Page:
The 3 Ds Strategy to Market U.S. Beef Worldwide
When the U.S. Meat Export Federation (USMEF), contractor to the beef checkoff, is making plans to increase the movement of U.S. beef into export markets, they keep a “3-D” strategy in mind: 1) Develop, 2) Displace and 3) Defend. That is, Develop new markets and new sectors in existing markets, Displace the competition, and Defend the U.S. market share against aggressive competition by other beef exporters worldwide.
Developing New Beef Markets – A Case Study
Developing a new market for U.S. beef is not an overnight endeavor. Consider Central America: The region is home to many countries at various stages of development, yet the initial strategy in each country is to bring buyers and sellers together. Your beef checkoff is supporting this effort through the annual Latin American Buyer Showcase, which brings hundreds of buyers and sellers together. Once those initial relationships have been established the growing pool of loyal beef users makes the product visible to other players, especially among those in the hotel, restaurant and institutional (HRI) sectors, and the impetus for them to also purchase U.S. beef grows stronger.
Initially, many accounts in these target markets have been conservative with their U.S. beef orders. However, through educational seminars and workshops on alternative beef cuts, importers began diversifying their U.S. beef portfolios, adding brisket, top blade, flap steak and sirloin. Some importers have also begun to explore further opportunities with U.S. beef at retail – through both traditional and online purveyors.
Displacing the Competition – A Case Study
Multiyear efforts funded by the checkoff have been effective in replacing Australian beef in the meat cases of key retail chains in the country in South Korea. There, Costco store managers were provided with information about increasing consumer confidence in the safety of U.S. beef, along with consumer perception of the product’s quality.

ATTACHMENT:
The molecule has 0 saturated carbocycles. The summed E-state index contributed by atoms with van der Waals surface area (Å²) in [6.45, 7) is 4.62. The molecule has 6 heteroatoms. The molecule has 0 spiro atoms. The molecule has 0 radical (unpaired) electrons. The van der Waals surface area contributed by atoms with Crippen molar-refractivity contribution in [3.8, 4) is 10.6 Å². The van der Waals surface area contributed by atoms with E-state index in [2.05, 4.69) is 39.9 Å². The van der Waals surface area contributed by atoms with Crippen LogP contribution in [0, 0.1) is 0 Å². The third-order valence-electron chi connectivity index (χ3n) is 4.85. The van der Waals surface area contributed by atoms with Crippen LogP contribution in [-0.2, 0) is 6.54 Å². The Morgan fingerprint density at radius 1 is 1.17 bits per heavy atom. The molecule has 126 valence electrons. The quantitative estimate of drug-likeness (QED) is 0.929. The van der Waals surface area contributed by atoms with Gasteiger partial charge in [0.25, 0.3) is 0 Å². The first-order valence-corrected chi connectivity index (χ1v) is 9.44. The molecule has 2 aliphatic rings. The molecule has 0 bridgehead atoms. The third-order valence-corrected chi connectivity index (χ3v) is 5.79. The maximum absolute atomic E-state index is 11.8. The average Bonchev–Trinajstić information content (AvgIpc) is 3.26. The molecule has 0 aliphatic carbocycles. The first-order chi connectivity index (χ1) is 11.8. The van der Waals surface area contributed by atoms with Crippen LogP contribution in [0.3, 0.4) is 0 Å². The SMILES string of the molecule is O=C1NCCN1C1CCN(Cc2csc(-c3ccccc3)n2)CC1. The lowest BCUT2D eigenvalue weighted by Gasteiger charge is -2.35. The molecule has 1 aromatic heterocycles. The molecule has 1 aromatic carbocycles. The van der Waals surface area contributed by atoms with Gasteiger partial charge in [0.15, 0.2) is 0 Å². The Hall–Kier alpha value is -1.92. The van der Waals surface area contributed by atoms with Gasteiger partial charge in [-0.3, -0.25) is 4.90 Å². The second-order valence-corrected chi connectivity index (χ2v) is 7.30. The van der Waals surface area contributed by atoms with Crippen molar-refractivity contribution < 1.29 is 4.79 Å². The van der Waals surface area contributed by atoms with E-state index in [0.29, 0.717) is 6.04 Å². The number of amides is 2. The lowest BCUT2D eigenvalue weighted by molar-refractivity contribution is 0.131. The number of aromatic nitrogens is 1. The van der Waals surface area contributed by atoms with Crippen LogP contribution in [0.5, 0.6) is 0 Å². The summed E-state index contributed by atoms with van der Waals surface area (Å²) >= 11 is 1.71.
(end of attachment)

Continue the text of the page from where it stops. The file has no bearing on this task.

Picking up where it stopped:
Because of these efforts, 15 Costco warehouses are converting from imported chilled beef from Australia to 100 percent U.S. product!
With the increasing number of U.S. beef end-users in the market, as well as growth in consumer confidence in the product (now at 54 percent), Korea’s imports of U.S. beef will finally surpass imports of Australian beef. In 2016, U.S. beef exports to Korea jumped by 42 percent to nearly 395 million pounds, valued at $1.06 billion dollars – an increase of 31 percent from the previous year.
Defending Strong Markets for U.S. Beef – A Case Study
Despite the challenges of Mexico’s weak peso and higher U.S. prices, U.S. beef is performing well in Mexico. Checkoff-support efforts leveraged the increased supply of U.S. beef to win back customers in Mexico – especially by promoting economically priced alternative cuts such as rounds, which add quality and variety to menus and meat cases.
Driving further growth, USMEF collaborated with partners in the Mexican market to tap into new market segments and channels with major importer, processor and retailer accounts. For example, working with a new account, Grupo Bafar (a major importer and further processor that owns about 250 small convenience stores throughout Mexico), USMEF set up a joint promotion in 87 Carne Mart meat boutique stores located primarily in the Yucatan and Chihuahua regions. After promoting a product mix of nine different U.S. beef cuts, U.S. beef sales were up 37 percent in volume compared to the previous year.
Tools for the Three Ds
A variety of tools are used to develop new markets, displace competition and defend market share. These include building trade relationships and gathering intelligence about the market; working at world food trade shows to reinforce relationships and find new opportunities; building informed trade teams that foster business relationships between buyers and sellers; providing seminars, training and promotions that encourage retailers and foodservice operators to add U.S. beef to their offerings and then expand those offerings; and communications efforts through traditional and online channels to reach targeted buyers and stimulate their purchases.
Foreign marketing efforts are a vital part of “beefing up” beef consumption around the world. But, whether the marketing effort is down the street or on the opposite side of the globe, they all depend on the checkoff to serve as the catalyst that lights a fire under those marketing efforts.
For more information about your checkoff investment, visit MyBeefCheckoff.com.
UNDERSTANDING THE BEEF CHECKOFF PROGRAM
The Beef Checkoff Program was established as part of the 1985 Farm Bill. The checkoff assesses $1 per head on the sale of live domestic and imported cattle, in addition to a comparable assessment on imported beef and beef products. States may retain up to 50 cents on the dollar and forward the other 50 cents per head to the Cattlemen’s Beef Promotion and Research Board, which administers the national checkoff program, subject to USDA approval.